Adolescent Idiopathic Scoliosis

Idiopathic scoliosis is a three-dimensional spinal deformity of unknown cause and generally develops in middle or late childhood during growth spurts. It requires surgery, under rare circumstances, when the curves are severe (typically more than 50 degrees.) Via current techniques, excellent correction of the scoliosis may be obtained with minimal risk. Visit eOrthopod for more detailed information about scoliosis.

The case below shows a twelve-year-old female with severe scoliosis. She was treated with posterior spinal fusion, ponte osteotomies, and fixation with titanium peticle screws and rods with excellent correction. This patient has returned to normal activities, including cheerleading at school.

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Comparison of pre-op and post-op PA view.

Comparison of pre-op and post-op lateral view.

Adult Scoliosis

Adult scoliosis is a result of disc degeneration and often associated previous idiopathic scoliosis.  The curves are usually much stiffer and often associated with a decompensated posture.  Visit eOrthopod for more detailed information about scoliosis.

The case below shows a 46-year-old female with untreated adolescent scoliosis. As a result, she experienced a loss of height from 5'11" to 5'5". She is decompensated forward and to the right.  She is experiencing disabling back pain.  She was treated in two stages with lateral lumbar inter-body fusions followed by posterior spinal fusion, pedicle screw and rod fixation, and ponte osteotomies.  She gained 3 inches in height, has relief of her back pain, and has significant improvement in her posture.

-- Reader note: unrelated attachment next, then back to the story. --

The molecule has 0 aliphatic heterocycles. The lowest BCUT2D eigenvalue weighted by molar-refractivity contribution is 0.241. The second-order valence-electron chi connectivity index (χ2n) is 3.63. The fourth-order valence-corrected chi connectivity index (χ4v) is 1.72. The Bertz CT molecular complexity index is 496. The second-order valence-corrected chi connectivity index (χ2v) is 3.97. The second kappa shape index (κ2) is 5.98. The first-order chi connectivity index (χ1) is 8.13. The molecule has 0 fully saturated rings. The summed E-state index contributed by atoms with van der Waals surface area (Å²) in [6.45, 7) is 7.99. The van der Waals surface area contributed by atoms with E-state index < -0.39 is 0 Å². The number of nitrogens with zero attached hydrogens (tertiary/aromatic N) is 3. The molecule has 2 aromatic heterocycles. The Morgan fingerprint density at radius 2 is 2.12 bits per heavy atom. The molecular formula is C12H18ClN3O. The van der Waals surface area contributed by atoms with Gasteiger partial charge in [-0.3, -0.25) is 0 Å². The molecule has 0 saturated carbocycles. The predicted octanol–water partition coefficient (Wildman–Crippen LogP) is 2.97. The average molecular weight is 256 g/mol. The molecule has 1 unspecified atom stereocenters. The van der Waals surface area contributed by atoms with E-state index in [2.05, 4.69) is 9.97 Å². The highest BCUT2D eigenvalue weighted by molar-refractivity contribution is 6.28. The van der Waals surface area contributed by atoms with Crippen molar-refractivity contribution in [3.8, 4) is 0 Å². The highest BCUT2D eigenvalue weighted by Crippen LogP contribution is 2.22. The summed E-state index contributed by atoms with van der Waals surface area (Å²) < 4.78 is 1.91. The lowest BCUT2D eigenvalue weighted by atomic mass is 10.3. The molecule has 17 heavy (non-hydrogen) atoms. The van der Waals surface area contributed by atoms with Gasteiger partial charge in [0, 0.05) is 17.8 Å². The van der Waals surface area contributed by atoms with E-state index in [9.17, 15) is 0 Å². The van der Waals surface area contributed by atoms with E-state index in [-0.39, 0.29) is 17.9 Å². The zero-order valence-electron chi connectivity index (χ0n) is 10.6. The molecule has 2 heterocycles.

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First Stage

Second Stage

Second Stage

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Comparison of patient before and after operation. Note improved posture.

 

Malunion of Thoracolumbar Spine Fracture

Sometimes a patient will present with a spine fracture that has healed in a unacceptable alignment.  The case below is a 50 yo male with kidney failure who has wedged fractures of T12 and L1.  This results in severe angulation of the spine of 90 degrees (normally 0 degrees).  The patient was treated with removal of the vertebrae (vertebral column resection), straightening of the spine, and front and back fusion with pedicle screw and rod fixation.

Preop Xray with 90 degree malalignment 

Preop Xray with 90 degree malalignment 

  

Preop CT Scan with Sever fractures of T12 and L1

Preop CT Scan with Sever fractures of T12 and L1

Preop MRI which shows severe pressure on spinal cord

Preop MRI which shows severe pressure on spinal cord

Post Op xray - Treated with removal of T12 and L1, correction of malalignment, and fusion front and back

Post Op xray - Treated with removal of T12 and L1, correction of malalignment, and fusion front and back